While Kim Il-sung’s assertions of the sector’s importance will become familiar to the reader, the texts’ temporal context is clear from the issues arising from the post-Liberation de-Japanizing of the nations’ economy and institutions: “[W]e set up a new fishing system by reorganizing the fishing associations formed in the years of Japanese imperialism… through nationalization of fishing grounds, fishing boats, processing factories, netting plants and other fishing equipment and facilities formerly owned by Japanese imperialists, their collaborators and traitors to the nation.” [2]

Equally it is possible to catch a glimpse of the brief post-Liberation mixed economic strategy of North Korea, a strategy most overtly evident in the case of land reforms. Just as was the case in agricultural production, Pyongyang in its denuded post-Liberation state could not, it seems, rely on the infrastructure and bureaucracy left behind by imperial Chosen. Instead, and against its ideological inclinations, it was forced to utilize whatever private enterprise was left or had been in Korean hands at the moment of Liberation. It was not a comfortable relationship apparently: “Of course, we have encouraged private fishing and will do so in the future, too. But, if we rely on private fisheries alone, we shall not be able to shake off the backwardness in our fishing industry and satisfy the people’s demands for marine products.”[3]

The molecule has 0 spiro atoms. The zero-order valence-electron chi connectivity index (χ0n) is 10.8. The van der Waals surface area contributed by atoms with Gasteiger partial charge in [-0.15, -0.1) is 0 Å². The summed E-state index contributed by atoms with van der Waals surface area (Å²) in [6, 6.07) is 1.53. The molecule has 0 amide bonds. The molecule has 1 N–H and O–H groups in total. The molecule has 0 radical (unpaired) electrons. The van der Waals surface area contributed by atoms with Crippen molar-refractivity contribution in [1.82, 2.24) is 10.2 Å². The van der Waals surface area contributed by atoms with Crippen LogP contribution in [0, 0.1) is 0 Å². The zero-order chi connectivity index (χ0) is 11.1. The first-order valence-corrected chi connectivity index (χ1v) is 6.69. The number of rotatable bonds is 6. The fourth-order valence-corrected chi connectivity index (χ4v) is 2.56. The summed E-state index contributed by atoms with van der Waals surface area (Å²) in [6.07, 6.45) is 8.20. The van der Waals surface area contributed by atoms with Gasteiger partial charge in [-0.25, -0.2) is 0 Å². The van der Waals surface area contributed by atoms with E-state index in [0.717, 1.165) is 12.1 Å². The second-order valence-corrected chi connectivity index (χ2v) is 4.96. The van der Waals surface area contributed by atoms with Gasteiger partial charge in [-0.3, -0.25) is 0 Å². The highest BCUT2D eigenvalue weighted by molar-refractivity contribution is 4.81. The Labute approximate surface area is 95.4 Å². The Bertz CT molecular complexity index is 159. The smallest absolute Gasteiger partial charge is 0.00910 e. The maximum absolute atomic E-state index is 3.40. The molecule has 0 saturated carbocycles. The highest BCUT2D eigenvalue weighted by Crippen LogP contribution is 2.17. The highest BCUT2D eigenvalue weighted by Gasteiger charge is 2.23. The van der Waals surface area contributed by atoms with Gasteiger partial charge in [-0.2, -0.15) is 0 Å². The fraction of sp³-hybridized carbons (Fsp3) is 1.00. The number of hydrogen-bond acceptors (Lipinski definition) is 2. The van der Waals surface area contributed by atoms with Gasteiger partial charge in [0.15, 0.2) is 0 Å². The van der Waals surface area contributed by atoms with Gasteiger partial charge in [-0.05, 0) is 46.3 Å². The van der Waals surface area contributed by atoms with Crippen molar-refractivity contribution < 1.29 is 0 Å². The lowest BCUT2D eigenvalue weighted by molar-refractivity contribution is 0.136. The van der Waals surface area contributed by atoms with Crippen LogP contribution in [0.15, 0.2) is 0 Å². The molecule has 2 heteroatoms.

Whatever the discomfort, Kim Il-sung also asserts some familiar institutional themes, such as a focus on planning: “a plan must always be concrete, scientific and dynamic…;”[4] institutional structure and connection: “each bureau of the People’s Committee of North Korea related to the fishing industry must shake off the tendency to narrow departmentalism…;”[5] and the place of politics and the Korean Worker Party within any developmental framework: “the party organizations in this field must radically improve their functions….”[6]